From both sides, I keep hearing, “So, Tori, when is the book coming out?”
Often, I find myself replying, “Which one?”
Not terribly long ago, I was asked about Song of An American Shaman, which is a book I’ve promised would happen. For, oh, about 20 years. When I wrote about my childhood near death experience, those emails started again. The thing is, I feel very nervous about it all. Believe it or not, dying when you’re 9 kind of dims your view of how society views you. From that time on, I can remember relaying my perceptions and the things I would see: and getting in trouble for it. Or worse. Throw in my androgyny when I was young, growing up very poor, the confusing hell that was puberty and for me, each time I talk about this is a weird victory. A scary one. One that had me in and out of psych wards.
I hate that word. Seriously, the title of one of many books I could write about those experiences I still have fills me with the urge to throw up. Shaman.
Have you seen what passes for a shaman these days?
I won’t go into why. It’s nasty, it’s mean, and I’ll just leave my friend’s label for it: professional cultural appropriator. The words are many. The stories, even more so. Some have taken to a twisted way of telling those stories to justify a world of evil, of hate. Others, well, it isn’t openly hateful. It’s a softer, sweeter but more sinister sort.
Point being: you’ve got your own story. Tell it. Do not disrespect another by telling theirs. Those struggles behind the story they tell don’t belong to you. They aren’t the thing that reddens your blood. Your perception of it isn’t going to be correct. Your story, however, does not mean that others’ stories are less than. That other people are less than. Even those who are confused and wandering have their stories. We all do.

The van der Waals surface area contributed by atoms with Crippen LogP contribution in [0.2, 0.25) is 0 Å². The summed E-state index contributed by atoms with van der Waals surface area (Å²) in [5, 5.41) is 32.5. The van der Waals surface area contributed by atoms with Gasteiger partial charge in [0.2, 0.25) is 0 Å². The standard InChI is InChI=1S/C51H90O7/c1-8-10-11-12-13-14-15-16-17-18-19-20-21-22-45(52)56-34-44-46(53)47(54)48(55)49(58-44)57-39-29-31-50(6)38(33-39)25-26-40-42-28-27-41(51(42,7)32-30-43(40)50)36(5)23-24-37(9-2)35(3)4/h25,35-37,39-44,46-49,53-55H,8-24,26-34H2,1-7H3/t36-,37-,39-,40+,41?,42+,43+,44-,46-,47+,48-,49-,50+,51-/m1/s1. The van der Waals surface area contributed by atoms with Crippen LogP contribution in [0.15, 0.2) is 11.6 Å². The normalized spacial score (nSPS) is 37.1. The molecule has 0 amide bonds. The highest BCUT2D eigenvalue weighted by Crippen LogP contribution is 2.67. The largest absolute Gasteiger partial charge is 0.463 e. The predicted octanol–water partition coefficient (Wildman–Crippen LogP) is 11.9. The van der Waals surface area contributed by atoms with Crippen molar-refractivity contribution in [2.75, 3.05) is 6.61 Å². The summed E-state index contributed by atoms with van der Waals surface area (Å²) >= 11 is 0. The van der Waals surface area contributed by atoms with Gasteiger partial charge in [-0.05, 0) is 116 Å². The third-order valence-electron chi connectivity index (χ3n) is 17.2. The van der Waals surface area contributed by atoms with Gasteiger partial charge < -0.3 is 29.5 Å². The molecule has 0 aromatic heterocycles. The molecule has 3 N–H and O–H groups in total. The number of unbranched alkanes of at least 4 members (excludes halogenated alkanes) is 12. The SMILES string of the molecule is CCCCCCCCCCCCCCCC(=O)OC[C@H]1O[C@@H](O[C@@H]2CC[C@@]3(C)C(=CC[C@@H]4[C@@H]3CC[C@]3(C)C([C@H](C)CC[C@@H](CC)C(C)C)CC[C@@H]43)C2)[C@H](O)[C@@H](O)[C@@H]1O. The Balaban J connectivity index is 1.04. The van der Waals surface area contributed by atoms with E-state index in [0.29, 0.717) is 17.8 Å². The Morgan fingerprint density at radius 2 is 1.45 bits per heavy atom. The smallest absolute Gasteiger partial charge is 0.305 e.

It took me a long time to get to the point where I would even say this stuff. Once I did, I ran into another problem: others who say this stuff are embarrassing. I am not excluded: I went through my own phase of ego-addled horse shit. The harder your story, more often than not: the more you try to validate it. Thing is, it is already valid. You don’t have to be married to a God or put a label on it or whatever. You honor that story in what you do: not by trotting it out like a gussied up 5 dollar trick pony. In heathenry, we have quite a lot of that. There are quite a few of us who wish there was another word for being a heathen because, well, “Mumble mumble, but not racist, mumble, mumble, I don’t…it’s not..”
Many someones have told me not to talk about that. Many someone’s have told me not to talk about my rape. Many say talking about my gender itself is an invitation for horrible things. (No, mostly talking about any of this is really just seen as an invitation for stupid questions, but, I digress. So often.) Many someones come together to make up this odd sort of perception of who I am. What I am worth.
But none of that is me. It is all perception: as is the way people read your story.
It isn’t their story, it is yours. Read it however they do, it’s still not theirs. It never was.
Oh, did you think this was another freelancing blog about what to charge for your writing?
It kind of is.
All writing tells a story. Very few people realize that even if you’re not writing about you: your writing is still telling your story. Still weaving the words, patterns, and perceptions in your own mind.
How you convey your value when you are putting out your shingle does, too.
When I’ve said to others: of course you are free to speak your mind, but you are not free from the consequences!
I am usually referring to someone who wrongfully feels they are being oppressed because they were being an ignorant asshole: and they got called out on being an ignorant asshole.
To regurgitate another dead horse beaten: writing is easy. You sit down at your typewriter and bleed. That’s Hemingway, darlin’.
This holds true for many artists, many practitioners of whatever, but look at how you value yourself.
What is your blood really worth?
What is the story, your story, you are telling in the way that you value what you do?
Take a minute. Go back and read that last blog post you wrote. I don’t care who or what it was for. Read it.
What does it say about you? The way you wove those words, how you used them: what does it say about you? Who were you actually describing?
If you were paid for it, what does that say about you?
Oh, wait. This is that blog post about Pluto retrograde, after all, isn’t it?
Long, rambling blog post short: how you view yourself is not how others will view you. That’s fucking bullshit.
How you view yourself– is how you view yourself. How you view others, also, how you view yourself. How they view you?
It ain’t you, baby.
The absolutely wonderful art here is by Deviant Art user AspectusFuturus. So much more to see there and I really encourage you to have a look.